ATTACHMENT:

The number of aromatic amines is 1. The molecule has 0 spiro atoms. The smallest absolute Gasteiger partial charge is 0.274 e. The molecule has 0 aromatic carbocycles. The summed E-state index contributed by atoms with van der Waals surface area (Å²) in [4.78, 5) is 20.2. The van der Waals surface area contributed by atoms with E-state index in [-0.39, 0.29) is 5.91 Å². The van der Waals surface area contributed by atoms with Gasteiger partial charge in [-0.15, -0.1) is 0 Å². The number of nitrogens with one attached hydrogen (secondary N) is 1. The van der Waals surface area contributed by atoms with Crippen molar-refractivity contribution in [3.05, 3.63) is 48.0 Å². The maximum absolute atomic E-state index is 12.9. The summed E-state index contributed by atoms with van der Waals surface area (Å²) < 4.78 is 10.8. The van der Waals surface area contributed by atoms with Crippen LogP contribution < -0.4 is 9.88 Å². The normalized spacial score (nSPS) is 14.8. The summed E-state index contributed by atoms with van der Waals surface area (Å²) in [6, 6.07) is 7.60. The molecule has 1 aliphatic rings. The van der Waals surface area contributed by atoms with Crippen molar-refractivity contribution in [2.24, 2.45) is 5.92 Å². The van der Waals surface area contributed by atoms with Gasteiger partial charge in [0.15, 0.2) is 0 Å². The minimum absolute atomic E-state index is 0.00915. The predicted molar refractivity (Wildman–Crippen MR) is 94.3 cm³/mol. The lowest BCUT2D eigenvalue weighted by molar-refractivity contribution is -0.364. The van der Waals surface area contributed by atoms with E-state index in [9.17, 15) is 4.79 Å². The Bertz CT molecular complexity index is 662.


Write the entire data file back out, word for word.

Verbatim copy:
The number of aromatic amines is 1. The molecule has 0 spiro atoms. The smallest absolute Gasteiger partial charge is 0.274 e. The molecule has 0 aromatic carbocycles. The summed E-state index contributed by atoms with van der Waals surface area (Å²) in [4.78, 5) is 20.2. The van der Waals surface area contributed by atoms with E-state index in [-0.39, 0.29) is 5.91 Å². The van der Waals surface area contributed by atoms with Gasteiger partial charge in [-0.15, -0.1) is 0 Å². The number of nitrogens with one attached hydrogen (secondary N) is 1. The van der Waals surface area contributed by atoms with Crippen molar-refractivity contribution in [3.05, 3.63) is 48.0 Å². The maximum absolute atomic E-state index is 12.9. The summed E-state index contributed by atoms with van der Waals surface area (Å²) < 4.78 is 10.8. The van der Waals surface area contributed by atoms with Crippen LogP contribution < -0.4 is 9.88 Å². The normalized spacial score (nSPS) is 14.8. The summed E-state index contributed by atoms with van der Waals surface area (Å²) in [6, 6.07) is 7.60. The molecule has 1 aliphatic rings. The van der Waals surface area contributed by atoms with Crippen molar-refractivity contribution in [2.24, 2.45) is 5.92 Å². The van der Waals surface area contributed by atoms with Gasteiger partial charge in [0.15, 0.2) is 0 Å². The minimum absolute atomic E-state index is 0.00915. The predicted molar refractivity (Wildman–Crippen MR) is 94.3 cm³/mol. The lowest BCUT2D eigenvalue weighted by molar-refractivity contribution is -0.364. The van der Waals surface area contributed by atoms with E-state index in [9.17, 15) is 4.79 Å². The Bertz CT molecular complexity index is 662.